Experimental observations indicate that there exists a maximum value of the volume occupied by the inclusions before the film suffers from mechanical instability or delamination. Consequently, it was not possible to fabricate electrodes containing big particles in a large loading fraction. However, the values attained within the limits imposed by fabrication are close to those found as optimal.

The values of the open circuit voltage (Voc) and fill factor (FF) of the cells scarcely fluctuate, around Voc = 760 mV and FF = 65% under front illumination, and Voc = 750 mV and FF = 68% under rear illumination. Notice that such electrical parameters are in line with those for the state-of-the-art cells employing platinum as the catalytic material.10,13–17,19 In particular, the Jsc and PCE values attained for rear illumination are above most of those reported for this standard configuration of the cell, in spite of the fact that the active layers herein employed are approximately 50% thinner than the ones for which the largest efficiencies attained are reported.10,12,13,15–17,19,21 Hence, a direct consequence of optimising the optical design of the bifacial cell is that we can reduce significantly the electrode thickness.

The independence of the enhancement achieved on the illumination side becomes even more visible when peering at the rear/front efficiency ratios in the last column of Table 1, which barely vary. This points out that the front and rear efficiencies increase with the particle size and loading in a similar way regardless of the illumination conditions, indicating that the fabricated devices operate as improved bifacial cells. Such values prove that our design is an effective route toward efficient bifacial performance, being amongst the largest values reported in the literature to date for cells employing Pt as the material for the coating of the counter-electrode, and standard (<10 μm) film thickness.11–20 Moreover, most of the approaches reported in the literature to improve the efficiency of bifacial cells are compatible with the electrode modification we proposed herein.

The experimental values attained for the Jsc were contrasted with the upper limit predicted by the model, from which a collection efficiency value near 90% could be estimated, consistent with the 18 μm electron diffusion length theoretically assessed from the fitting of the experimental ηIPCE curves (please see Fig. S10 and S11 in the ESI). Most importantly, the inclusion of the nanocrystalline scatterers does not entail a significant decrease of the collection efficiency, which means that they do not affect charge transport as it has been demonstrated in other systems including elements causing light scattering by means of Electrical Impedance Spectroscopy.51,52 Implementation of our approach has therefore no detrimental influence in the electrical properties of the devices.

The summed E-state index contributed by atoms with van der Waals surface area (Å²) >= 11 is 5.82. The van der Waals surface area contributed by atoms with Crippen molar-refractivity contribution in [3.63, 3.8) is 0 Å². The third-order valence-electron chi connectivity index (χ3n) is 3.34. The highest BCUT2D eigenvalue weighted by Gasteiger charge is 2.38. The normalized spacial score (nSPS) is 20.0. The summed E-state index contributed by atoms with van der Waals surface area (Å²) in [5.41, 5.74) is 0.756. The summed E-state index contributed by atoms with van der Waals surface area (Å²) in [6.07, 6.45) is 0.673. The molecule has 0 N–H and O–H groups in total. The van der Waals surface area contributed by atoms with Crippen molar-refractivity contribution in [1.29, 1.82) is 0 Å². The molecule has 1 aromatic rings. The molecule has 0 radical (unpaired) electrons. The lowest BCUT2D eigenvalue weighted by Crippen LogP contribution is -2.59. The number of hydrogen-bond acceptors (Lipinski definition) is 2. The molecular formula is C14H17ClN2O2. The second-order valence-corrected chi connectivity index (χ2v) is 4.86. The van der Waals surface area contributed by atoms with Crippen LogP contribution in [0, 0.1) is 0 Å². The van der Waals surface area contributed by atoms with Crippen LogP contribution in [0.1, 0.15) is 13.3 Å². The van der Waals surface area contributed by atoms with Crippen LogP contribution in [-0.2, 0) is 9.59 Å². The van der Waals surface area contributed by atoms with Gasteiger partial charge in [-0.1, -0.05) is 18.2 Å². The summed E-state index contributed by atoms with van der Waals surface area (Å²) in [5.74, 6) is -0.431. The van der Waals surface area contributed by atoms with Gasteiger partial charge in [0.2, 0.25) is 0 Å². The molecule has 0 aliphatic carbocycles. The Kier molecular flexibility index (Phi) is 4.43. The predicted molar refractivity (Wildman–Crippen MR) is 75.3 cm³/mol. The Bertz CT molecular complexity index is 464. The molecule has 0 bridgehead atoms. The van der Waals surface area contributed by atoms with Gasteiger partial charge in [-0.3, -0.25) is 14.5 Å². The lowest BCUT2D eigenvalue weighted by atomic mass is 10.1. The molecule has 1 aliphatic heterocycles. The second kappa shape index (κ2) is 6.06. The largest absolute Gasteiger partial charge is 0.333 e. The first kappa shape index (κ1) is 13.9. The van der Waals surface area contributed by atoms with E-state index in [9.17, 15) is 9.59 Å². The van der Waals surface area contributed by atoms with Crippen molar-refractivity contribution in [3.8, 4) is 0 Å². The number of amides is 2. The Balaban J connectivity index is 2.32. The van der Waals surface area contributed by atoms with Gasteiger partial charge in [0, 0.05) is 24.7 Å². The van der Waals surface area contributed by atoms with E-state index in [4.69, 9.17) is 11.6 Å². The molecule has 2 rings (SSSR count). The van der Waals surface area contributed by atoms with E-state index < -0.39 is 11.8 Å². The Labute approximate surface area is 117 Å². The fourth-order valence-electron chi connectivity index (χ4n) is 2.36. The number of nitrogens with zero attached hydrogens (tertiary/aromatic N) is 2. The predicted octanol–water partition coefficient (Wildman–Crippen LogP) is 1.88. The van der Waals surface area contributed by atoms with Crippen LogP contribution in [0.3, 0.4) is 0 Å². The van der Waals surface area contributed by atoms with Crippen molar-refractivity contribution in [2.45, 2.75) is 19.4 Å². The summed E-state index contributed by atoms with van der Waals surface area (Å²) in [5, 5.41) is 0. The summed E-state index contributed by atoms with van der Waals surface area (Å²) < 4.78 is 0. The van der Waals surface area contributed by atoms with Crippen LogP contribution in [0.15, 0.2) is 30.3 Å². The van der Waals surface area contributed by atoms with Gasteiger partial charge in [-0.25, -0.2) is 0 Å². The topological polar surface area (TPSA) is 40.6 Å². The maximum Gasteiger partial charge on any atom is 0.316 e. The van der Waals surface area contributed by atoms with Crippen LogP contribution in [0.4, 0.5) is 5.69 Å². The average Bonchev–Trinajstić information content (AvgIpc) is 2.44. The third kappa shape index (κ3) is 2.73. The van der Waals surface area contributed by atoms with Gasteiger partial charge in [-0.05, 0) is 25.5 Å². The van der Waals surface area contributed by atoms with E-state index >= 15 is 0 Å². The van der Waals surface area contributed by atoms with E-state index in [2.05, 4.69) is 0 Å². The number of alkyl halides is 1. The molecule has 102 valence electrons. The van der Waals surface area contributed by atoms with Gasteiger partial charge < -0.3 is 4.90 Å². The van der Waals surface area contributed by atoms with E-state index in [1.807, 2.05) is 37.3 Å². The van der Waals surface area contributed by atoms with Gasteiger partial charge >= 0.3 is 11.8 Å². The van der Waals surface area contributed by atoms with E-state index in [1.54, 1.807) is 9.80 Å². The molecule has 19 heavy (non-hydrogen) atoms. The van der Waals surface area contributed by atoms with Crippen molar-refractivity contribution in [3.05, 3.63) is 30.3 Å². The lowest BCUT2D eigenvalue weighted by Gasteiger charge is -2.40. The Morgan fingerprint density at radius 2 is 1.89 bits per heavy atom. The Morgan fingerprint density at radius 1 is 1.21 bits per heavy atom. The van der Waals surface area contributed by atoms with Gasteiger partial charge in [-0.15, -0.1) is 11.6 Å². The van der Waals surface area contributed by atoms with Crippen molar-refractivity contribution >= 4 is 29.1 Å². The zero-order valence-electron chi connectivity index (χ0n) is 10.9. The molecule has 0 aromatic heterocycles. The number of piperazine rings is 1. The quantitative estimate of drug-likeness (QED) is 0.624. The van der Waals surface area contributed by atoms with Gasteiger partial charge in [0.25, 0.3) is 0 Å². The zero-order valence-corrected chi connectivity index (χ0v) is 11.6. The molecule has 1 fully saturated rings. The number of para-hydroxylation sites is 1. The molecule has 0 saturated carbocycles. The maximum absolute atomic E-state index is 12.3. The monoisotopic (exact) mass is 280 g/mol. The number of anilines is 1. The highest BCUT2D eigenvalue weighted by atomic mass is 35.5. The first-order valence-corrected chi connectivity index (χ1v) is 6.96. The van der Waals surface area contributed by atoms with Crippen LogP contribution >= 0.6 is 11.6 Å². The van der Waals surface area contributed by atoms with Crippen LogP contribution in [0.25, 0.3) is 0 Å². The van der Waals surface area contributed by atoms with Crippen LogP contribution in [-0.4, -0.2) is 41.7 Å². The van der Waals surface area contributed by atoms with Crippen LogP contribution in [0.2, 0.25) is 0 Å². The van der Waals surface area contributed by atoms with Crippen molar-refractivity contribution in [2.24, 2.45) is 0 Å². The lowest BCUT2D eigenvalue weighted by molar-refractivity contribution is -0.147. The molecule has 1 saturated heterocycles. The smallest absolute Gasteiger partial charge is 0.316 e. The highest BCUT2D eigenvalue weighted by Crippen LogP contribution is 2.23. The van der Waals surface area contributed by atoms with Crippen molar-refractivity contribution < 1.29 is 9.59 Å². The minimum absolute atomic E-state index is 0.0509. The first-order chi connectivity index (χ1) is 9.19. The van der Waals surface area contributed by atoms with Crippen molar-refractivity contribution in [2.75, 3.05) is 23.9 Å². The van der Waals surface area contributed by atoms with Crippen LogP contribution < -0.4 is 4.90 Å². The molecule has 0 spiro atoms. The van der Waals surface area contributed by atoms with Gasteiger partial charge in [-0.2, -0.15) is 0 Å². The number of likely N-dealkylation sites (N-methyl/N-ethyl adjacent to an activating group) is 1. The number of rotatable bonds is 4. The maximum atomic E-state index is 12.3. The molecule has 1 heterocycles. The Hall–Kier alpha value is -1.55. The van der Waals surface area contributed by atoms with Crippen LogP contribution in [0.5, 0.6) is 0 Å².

A modification of the optical design implies a change in the spatial distribution of absorbed light within the electrode. We have calculated the light absorption profile, also known as the electron generation function, in the active layer of a reference cell and of a cell including scatterers. Fig. 5 shows the absorption per unit length along the z direction, defined in Fig. 1(b), in an 8 μm thick electrode of a reference cell under front, Fig. 5(a), and rear, Fig. 5(b), illumination, and that for a cell containing 160 nm radius spheres and ffv = 15% under front, Fig. 5(c), and rear, Fig. 5(d), illumination. When comparing Fig. 5(c) with 5(a) and Fig. 5(d) with 5(b), we observe that light absorption is boosted in both cases, especially in the ca. 600 nm to ca. 750 nm range. Light harvesting is increased in regions close to the photoanode under front illumination, which might be a potential profit for devices in which the electron collection efficiency is low, as generation at distances closer to the contacts involves lower recombination probability.


image file: c5ta10091g-f5.tif
Fig. 5 Absorption profiles as a function of the wavelength of the dye along the sensitized film for a 8 μm thick reference electrode under (a) front, and (b) rear illumination, and a cell with TiO2 spherical inclusions of 160 nm radius and 15% filling fraction under (c) front and (d) rear illumination.

Conclusions

We have developed a combined theoretical and experimental approach for the fabrication of efficient bifacial DSSCs through the random dispersion of spherical TiO2 scattering centres in their photoanodes. As a consequence, absorption was boosted regardless of the illumination direction in the red part of the visible spectrum, where the absorption cross-section of the commonly used N719 dye is low. Electrical characterization of the devices revealed a significant enhancement of the Jsc value, and thus, efficiency both under front and rear illumination. The random nature of the approach makes the enhancement independent of the direction of the illumination of incoming light, which is evidenced by the high rear to front efficiency ratio values. Using only standard cell components, and playing only with the optical design, we were able to obtain values of the relevant photovoltaic parameters in line with those reported for state-of-the-art bifacial cells, which make use of at least 50% thicker electrodes than the ones herein considered and of modified counter-electrodes. In this regard, the optically optimized working electrode herein proposed is compatible with any complementary method for performance improvement under rear illumination. Our approach may be applied to the fabrication of other systems in which finely tuned disorder may prove advantageous, thus offering potential benefits for the development of optoelectronic devices for which an accurate control of light absorption and emission is desired.

Acknowledgements

Funding for the development of the research leading to these results was received from the European Research Council under the European Union's Seventh Framework Programme (FP7/2007-2013)/ERC grant agreement no. 307081 (POLIGHT) and the Spanish Ministry of Economy and Competitiveness under grant MAT2014-54852-R. JMMM acknowledges the Spanish Ministry of Education, Culture and Sport for the funding through an FPU program. AJS acknowledges the Spanish Ministry of Economy and Competitiveness for funding through an FPI program under the project MAT2011–23593. YL acknowledges the funding from the People Programme (Marie Curie Actions) of the European Union's Seventh Framework Programme FP7/2007-2013/under REA grant agreement no. 622533.

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Footnote

Electronic supplementary information (ESI) available. See DOI: 10.1039/c5ta10091g